Best Movies of All Time + War Horse



"Can you imagine flying over a war, and you know that you can never look down? You have to look forward, or you'll never get home."
-- Grandfather

War Horse is a 2011 dramatic war film directed by Steven Spielberg that serves as an adaptation of the 2007 stage play of the same name, which in turn was adapted from a 1982 children's novel by Michael Morpurgo. When his father drunkenly purchases a beautiful thoroughbred horse in the hopes that it will plow his fields, Albert Narracott (Jeremy Irvine) defies expectations and trains the horse, which he names Joey, to do just that. Despite his success, a spot of bad luck forces Albert's father to sell Joey to the army when England goes to war against Germany. The horse is placed into the care of Captain Nicholls (Tom Hiddleston), who takes Joey into the very front of the war against the Germans. From this moment, an incredible adventure begins, with Joey first fighting with the English then with the Germans. At the same time, however, Albert has made it his solemn vow to find Joey and bring him home, no matter the lengths it may take.

(Note: While the above plot synopsis is a tad bit sparse, I think I've conveyed the basic story outline of the film without giving away too many of the plot details. I'd rather not engage in spoilers more than I must in order to craft this review successfully.)

The first thing you're going to notice about War Horse is the beauty of its cinematography. In the film's opening scenes, we're placed in a beautiful English countryside as we (slightly) witness the birth of Joey and the start of Albert's fascination with him. From there, we're gradually taken into the depths of wartime efforts, an area in which we know Spielberg is well-versed (see: 1998's Saving Private Ryan). As the film trudges onward, the cinematography and set pieces become gloomier and gloomier, and the visual aspect of the film helps to create and enhance the mood that the audience should be feeling. It's rare that the visual aspect of a film will affect me so deeply, but with Spielberg at the helm, I should have known we'd be in for such a spectacle.

Fortunately, the rest of the film corrals around this beautiful central aspect and complements it rather well. In terms of creating the mood, I'd have to say that composer John Williams did a stunning job with the movie's score. This is the second Williams-scored film I've reviewed in the past few days - the first was the also-Spielberg-directed The Adventures of Tintin - and of the two, I'd have to say that this one feels more like a Williams score. It's sweeping and truly interpretive of the grandness of this film, and it aids the cinematography in creating the film's overall atmosphere. Here's a little snippet of the opening title sequence, for your listening pleasure:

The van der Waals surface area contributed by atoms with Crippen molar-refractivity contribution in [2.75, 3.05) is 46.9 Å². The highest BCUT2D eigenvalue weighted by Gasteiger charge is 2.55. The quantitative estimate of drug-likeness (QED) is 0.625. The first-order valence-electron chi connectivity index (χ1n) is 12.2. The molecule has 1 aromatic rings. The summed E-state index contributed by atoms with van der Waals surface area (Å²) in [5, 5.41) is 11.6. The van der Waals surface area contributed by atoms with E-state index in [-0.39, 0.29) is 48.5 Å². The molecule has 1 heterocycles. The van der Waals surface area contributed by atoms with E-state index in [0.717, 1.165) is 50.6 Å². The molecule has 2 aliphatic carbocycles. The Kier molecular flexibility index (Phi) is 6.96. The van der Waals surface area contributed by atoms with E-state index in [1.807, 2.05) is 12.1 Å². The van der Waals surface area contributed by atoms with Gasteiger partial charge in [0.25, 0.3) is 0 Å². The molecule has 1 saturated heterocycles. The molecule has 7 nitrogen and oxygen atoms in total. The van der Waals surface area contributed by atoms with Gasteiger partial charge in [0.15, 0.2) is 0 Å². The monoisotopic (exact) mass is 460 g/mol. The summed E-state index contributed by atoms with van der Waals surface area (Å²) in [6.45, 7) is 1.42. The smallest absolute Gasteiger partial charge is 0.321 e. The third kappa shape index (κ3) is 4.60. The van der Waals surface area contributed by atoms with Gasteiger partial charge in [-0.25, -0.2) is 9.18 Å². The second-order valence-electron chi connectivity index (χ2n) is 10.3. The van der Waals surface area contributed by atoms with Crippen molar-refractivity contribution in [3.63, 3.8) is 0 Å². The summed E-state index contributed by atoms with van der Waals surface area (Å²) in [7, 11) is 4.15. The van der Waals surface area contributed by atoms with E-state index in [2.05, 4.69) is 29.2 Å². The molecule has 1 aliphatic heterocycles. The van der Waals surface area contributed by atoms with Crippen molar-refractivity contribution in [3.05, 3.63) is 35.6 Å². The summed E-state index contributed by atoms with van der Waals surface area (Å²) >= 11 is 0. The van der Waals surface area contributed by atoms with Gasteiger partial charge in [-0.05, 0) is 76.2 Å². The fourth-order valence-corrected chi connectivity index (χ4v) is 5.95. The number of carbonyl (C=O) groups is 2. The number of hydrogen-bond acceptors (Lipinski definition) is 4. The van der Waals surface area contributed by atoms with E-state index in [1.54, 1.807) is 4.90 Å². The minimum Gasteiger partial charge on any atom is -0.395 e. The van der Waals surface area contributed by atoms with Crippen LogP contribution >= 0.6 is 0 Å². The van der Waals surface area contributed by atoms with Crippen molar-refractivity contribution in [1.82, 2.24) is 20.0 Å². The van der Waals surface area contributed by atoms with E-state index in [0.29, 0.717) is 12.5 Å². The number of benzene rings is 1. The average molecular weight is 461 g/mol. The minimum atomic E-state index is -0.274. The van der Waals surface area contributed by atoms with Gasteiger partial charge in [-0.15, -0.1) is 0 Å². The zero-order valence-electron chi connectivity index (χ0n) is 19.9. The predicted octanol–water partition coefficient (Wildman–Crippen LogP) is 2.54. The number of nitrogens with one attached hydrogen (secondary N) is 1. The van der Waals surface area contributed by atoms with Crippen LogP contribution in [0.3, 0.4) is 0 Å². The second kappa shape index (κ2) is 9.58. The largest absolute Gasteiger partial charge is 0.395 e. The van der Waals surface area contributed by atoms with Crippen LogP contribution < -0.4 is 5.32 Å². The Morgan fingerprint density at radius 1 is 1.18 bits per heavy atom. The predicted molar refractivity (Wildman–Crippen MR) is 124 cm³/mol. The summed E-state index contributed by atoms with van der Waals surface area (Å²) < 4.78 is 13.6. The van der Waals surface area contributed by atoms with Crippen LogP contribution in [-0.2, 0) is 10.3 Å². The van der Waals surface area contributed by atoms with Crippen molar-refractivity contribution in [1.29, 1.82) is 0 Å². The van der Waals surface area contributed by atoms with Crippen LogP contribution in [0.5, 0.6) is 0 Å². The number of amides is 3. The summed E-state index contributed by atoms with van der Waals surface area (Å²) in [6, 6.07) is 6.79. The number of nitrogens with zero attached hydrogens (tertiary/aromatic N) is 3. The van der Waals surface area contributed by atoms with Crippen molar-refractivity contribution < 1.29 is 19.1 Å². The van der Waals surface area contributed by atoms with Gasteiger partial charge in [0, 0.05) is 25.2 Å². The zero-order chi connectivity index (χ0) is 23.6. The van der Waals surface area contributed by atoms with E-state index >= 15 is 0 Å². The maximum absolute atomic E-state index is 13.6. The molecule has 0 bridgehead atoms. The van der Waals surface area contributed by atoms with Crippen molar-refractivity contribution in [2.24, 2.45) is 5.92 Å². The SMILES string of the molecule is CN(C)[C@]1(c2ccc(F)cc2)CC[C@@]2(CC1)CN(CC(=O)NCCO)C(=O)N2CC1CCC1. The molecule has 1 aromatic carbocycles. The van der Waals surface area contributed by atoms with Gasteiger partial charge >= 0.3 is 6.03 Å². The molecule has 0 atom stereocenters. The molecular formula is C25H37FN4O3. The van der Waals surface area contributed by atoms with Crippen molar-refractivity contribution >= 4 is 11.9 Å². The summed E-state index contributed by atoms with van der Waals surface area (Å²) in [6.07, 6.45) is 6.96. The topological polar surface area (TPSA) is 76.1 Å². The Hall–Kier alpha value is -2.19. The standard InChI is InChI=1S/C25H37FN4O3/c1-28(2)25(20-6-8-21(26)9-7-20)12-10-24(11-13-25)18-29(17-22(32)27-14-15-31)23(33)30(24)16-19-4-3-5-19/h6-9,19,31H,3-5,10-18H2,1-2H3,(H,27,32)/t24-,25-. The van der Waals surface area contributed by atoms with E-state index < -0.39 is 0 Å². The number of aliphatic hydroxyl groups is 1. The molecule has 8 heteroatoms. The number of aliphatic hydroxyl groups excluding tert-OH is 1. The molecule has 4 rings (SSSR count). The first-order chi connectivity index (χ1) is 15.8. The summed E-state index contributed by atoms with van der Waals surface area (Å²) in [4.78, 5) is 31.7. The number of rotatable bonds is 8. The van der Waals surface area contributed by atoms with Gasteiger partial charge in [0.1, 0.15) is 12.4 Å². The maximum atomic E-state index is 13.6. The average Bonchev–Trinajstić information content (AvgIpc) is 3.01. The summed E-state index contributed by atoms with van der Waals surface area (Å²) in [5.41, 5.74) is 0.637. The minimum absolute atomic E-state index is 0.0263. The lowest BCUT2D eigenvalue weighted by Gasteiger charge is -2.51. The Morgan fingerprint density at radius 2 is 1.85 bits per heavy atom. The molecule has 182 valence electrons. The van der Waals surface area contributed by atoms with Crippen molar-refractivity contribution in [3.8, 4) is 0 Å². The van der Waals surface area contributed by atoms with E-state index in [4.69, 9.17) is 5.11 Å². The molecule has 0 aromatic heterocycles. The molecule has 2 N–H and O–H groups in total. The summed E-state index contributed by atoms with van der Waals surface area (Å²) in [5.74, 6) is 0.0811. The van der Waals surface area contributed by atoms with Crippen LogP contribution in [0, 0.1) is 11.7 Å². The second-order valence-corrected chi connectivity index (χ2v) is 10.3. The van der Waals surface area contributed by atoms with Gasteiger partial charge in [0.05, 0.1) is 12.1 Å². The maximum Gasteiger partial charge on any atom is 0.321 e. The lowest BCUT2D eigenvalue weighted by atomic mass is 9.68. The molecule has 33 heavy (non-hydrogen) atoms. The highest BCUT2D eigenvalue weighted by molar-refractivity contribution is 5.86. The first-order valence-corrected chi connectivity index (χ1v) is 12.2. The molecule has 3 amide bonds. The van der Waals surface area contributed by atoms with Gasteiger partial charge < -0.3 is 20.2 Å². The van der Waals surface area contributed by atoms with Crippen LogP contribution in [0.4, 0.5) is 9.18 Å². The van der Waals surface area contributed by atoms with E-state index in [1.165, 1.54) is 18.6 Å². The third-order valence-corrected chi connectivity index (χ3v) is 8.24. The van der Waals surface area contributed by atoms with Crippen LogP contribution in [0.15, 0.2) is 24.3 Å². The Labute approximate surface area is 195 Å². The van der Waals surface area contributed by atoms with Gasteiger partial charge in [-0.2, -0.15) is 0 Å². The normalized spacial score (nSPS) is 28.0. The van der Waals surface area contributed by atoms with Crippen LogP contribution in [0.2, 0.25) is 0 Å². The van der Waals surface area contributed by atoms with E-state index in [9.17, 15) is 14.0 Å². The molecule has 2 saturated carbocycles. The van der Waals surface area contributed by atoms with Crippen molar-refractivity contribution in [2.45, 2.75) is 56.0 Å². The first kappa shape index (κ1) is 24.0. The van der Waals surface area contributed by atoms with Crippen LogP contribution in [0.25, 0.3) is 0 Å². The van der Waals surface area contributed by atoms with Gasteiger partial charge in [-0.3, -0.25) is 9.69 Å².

While it is those two cinematic devices that work most effectively throughout the film, there's still quite a bit to say about the most pressing issues: the screenplay and the acting. Let's start with our storyline, shall we? In a sense, it's a very straightforward story. The audience is essentially following Joey from one locale to the next, seeing his plight as he traverses the European countryside in the midst of the horrors of war. In a way, the film is split into a series of vignettes. As Joey makes his way from one caretaker to the next, the tone of the film shifts as well. As a story, it's a little bit complacent and sappy at times, but I can see where an individual could find an emotional connection. There were moments where I was truly terrified for Joey and his well-being, so in that, I have to say that the film succeeded in crafting an emotional bridge. At the end of the day, however, the sentimental nature of the film was just a tad too much for my personal liking. It just seemed a little too over-the-top and gentle. Then again, knowing that this was based off a children's story might add a little bit of perspective to that insight.

The acting in the film is solid, if not all that spectacular. Jeremy Irvine does well as our film's lead, and his bonding with the horse that played Joey seems terribly genuine, and they work well together on-screen. There are some rather recognizable faces hidden in the swarming ensemble here, and yet, there isn't one particular character who stands above the rest, save for perhaps the Grandfather (played by Niels Arestrup) whom I quoted at the start of this review. Be on the watch for the following appearances in the film:

Peter Mullan as Ted Narracott, Albert's father
David Thewlis as Lyons, the landlord
Benedict Cumberbatch as Major Jamie Stewart, Captain Nicholls's commanding officer
Celine Buckens as Emilie, the Grandfather's granddaughter
David Kross as Gunther, a German soldier
Eddie Marsan as Sgt. Fry, an English soldier

At the end of the day, however, War Horse didn't particularly land that emotional punch that I so expected it to give. Nearly all the positive reviews I've read on the film have mentioned that the film pulls at the heartstrings, but aside from a few fleeting moments, there just didn't seem to be that much depth to the film. That doesn't mean that I found it to be terrible; on the contrary, I thought it was a well-constructed and beautifully-shot cinematic adventure. I only fear that the memory of the film will be as fleeting as the moments of emotion I was able to enjoy during my watching of this movie.

Movie Review Summary
Grade: B+
1.5 Thumbs Up

2011, Benedict Cumberbatch, Celine Buckens, drama, Jeremy Irvine, John Williams (I), movie review, Niels Arestrup, Oscar nom, Peter Mullan, Steven Spielberg, Tom Hiddleston, war, and more:

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